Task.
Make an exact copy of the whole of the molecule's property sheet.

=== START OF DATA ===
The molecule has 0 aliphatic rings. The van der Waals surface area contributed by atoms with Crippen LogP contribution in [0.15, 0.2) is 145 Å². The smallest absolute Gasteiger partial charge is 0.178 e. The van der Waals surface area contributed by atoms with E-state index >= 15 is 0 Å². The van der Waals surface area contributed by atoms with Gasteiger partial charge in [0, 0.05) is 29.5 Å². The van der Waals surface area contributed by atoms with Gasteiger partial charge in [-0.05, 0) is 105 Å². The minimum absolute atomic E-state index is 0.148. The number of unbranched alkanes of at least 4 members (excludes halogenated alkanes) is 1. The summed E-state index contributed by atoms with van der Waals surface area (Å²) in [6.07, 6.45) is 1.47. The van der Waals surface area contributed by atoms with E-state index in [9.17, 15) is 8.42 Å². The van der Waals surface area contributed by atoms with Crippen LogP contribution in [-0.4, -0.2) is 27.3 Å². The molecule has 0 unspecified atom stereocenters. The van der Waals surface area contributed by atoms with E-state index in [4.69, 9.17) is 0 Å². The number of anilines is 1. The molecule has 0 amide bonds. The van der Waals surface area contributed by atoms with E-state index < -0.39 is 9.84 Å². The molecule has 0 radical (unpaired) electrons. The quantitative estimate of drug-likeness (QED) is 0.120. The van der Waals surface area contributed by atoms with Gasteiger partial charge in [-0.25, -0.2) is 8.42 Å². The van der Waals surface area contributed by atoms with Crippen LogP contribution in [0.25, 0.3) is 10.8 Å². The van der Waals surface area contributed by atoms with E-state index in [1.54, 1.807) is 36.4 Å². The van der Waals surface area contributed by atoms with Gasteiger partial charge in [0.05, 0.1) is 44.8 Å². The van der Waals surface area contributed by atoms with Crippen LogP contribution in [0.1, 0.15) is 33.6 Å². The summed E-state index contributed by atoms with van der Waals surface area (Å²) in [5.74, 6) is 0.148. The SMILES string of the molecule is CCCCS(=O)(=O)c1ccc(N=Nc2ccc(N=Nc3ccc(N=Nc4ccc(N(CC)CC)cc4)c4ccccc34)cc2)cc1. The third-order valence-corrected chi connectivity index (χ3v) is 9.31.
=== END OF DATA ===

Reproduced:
The molecule has 0 aliphatic rings. The van der Waals surface area contributed by atoms with Crippen LogP contribution in [0.15, 0.2) is 145 Å². The smallest absolute Gasteiger partial charge is 0.178 e. The van der Waals surface area contributed by atoms with E-state index >= 15 is 0 Å². The van der Waals surface area contributed by atoms with Gasteiger partial charge in [0, 0.05) is 29.5 Å². The van der Waals surface area contributed by atoms with Gasteiger partial charge in [-0.05, 0) is 105 Å². The minimum absolute atomic E-state index is 0.148. The number of unbranched alkanes of at least 4 members (excludes halogenated alkanes) is 1. The summed E-state index contributed by atoms with van der Waals surface area (Å²) in [6.07, 6.45) is 1.47. The van der Waals surface area contributed by atoms with E-state index in [9.17, 15) is 8.42 Å². The van der Waals surface area contributed by atoms with Crippen LogP contribution in [-0.4, -0.2) is 27.3 Å². The molecule has 0 unspecified atom stereocenters. The van der Waals surface area contributed by atoms with E-state index in [4.69, 9.17) is 0 Å². The number of anilines is 1. The molecule has 0 amide bonds. The van der Waals surface area contributed by atoms with E-state index < -0.39 is 9.84 Å². The molecule has 0 radical (unpaired) electrons. The quantitative estimate of drug-likeness (QED) is 0.120. The van der Waals surface area contributed by atoms with Gasteiger partial charge in [-0.25, -0.2) is 8.42 Å². The van der Waals surface area contributed by atoms with Crippen LogP contribution in [0.25, 0.3) is 10.8 Å². The van der Waals surface area contributed by atoms with E-state index in [1.54, 1.807) is 36.4 Å². The van der Waals surface area contributed by atoms with Gasteiger partial charge in [0.05, 0.1) is 44.8 Å². The van der Waals surface area contributed by atoms with Crippen LogP contribution in [0.1, 0.15) is 33.6 Å². The summed E-state index contributed by atoms with van der Waals surface area (Å²) in [5.74, 6) is 0.148. The SMILES string of the molecule is CCCCS(=O)(=O)c1ccc(N=Nc2ccc(N=Nc3ccc(N=Nc4ccc(N(CC)CC)cc4)c4ccccc34)cc2)cc1. The third-order valence-corrected chi connectivity index (χ3v) is 9.31.